Biography of Frank Hempe
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FRANK HEMPE. – While the subject of this sketch has not resided in the valley of the Grande Ronde as long as some of the earlier pioneers, still the length of time that he has domiciled here has beensufficient to demonstrate his ability to take rank with the leading agriculturists of the county, both because he has gained one of the largest farms in the county and because he is by his skill and industry capable of producing excellent returns in crops, while his demeanor has been such as to win the confidence and respect of all who have had the pleasure of becoming acquainted with him.
In Monroe county, Illinois, our subject was born on December 6, 1854, being the son of Joseph and Barbara (Shifferdecker), agriculturists of that section. The father died in 1899 and the mother in 1873. Our subject was trained in the public schools of the county of his birth and there he remained in industry with his father and also in operating a farm for himself until 1887, when he took a journey to the Mississippi valley about forty-five miles south from St. Louis. He was engaged in producing the fruits of the field for four years also operated a steamboat landing during the same time. In 1893 he was enamored of the west from the reports that had come to his ears, and accordingly, he came hither, landing in the Grande Ronde valley ready to seek a home and become one of the builders of the county. His first purchase was one half section of land three and one-half miles northwest from Union. He settled to general farming and soon took as a partner his brother, Anton b. Hempe. They have added to the original purchase until their estate is of the generous dimensions of seventeen hundred and twenty acres. Much of this is utilized for pasture, while one half section is put under tribute to produce the cereals and five acres are devoted to orchard, principally Italian prunes. They also handle considerable stock of the ordinary breeds.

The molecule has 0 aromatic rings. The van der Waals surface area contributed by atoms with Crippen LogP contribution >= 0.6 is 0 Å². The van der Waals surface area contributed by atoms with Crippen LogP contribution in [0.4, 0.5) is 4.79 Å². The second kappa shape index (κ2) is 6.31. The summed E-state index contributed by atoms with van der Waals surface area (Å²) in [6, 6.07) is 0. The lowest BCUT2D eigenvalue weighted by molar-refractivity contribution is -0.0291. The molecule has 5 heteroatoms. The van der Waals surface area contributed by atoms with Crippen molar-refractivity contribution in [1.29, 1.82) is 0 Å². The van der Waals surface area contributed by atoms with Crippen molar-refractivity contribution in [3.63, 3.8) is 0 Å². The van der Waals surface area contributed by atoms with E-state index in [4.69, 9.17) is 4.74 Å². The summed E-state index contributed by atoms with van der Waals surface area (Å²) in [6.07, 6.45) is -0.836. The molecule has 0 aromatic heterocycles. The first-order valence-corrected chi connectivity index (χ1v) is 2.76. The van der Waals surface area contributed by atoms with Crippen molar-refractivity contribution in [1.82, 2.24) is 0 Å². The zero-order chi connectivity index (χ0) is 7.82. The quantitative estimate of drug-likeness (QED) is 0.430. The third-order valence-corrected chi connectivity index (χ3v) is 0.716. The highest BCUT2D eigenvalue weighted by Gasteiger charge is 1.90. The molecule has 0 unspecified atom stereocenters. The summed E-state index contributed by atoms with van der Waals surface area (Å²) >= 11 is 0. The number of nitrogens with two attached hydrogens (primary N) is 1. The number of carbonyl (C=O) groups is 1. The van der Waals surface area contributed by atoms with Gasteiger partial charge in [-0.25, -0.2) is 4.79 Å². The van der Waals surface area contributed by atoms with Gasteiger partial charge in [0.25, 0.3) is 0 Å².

Mr. Hempe was married to Miss Caroline, daughter of Matthew and Catherine (Klein) Kalmer, in Illinois, in the year of 1883. They have become the parents of five children. George, Idah, Sylvester, Mary, Agnes, all at home. The people have chosen Mr. Hempe as director in the district that he asisted to organize, number 72, to which he also has donated land for a school house site. He has also operated as road supervisor, in all of which public service he has made a commendable record. Fraternally he is associated with the Red Men, Tribe No. 22, of Union. In religious persuasion the family are affiliated with the Roman Catholic church at Lagrande, in which relation as everywhere. Mr. Hempe is highly esteemed by all, and meriting by honorable life the confidence that is reposed in him by his fellows.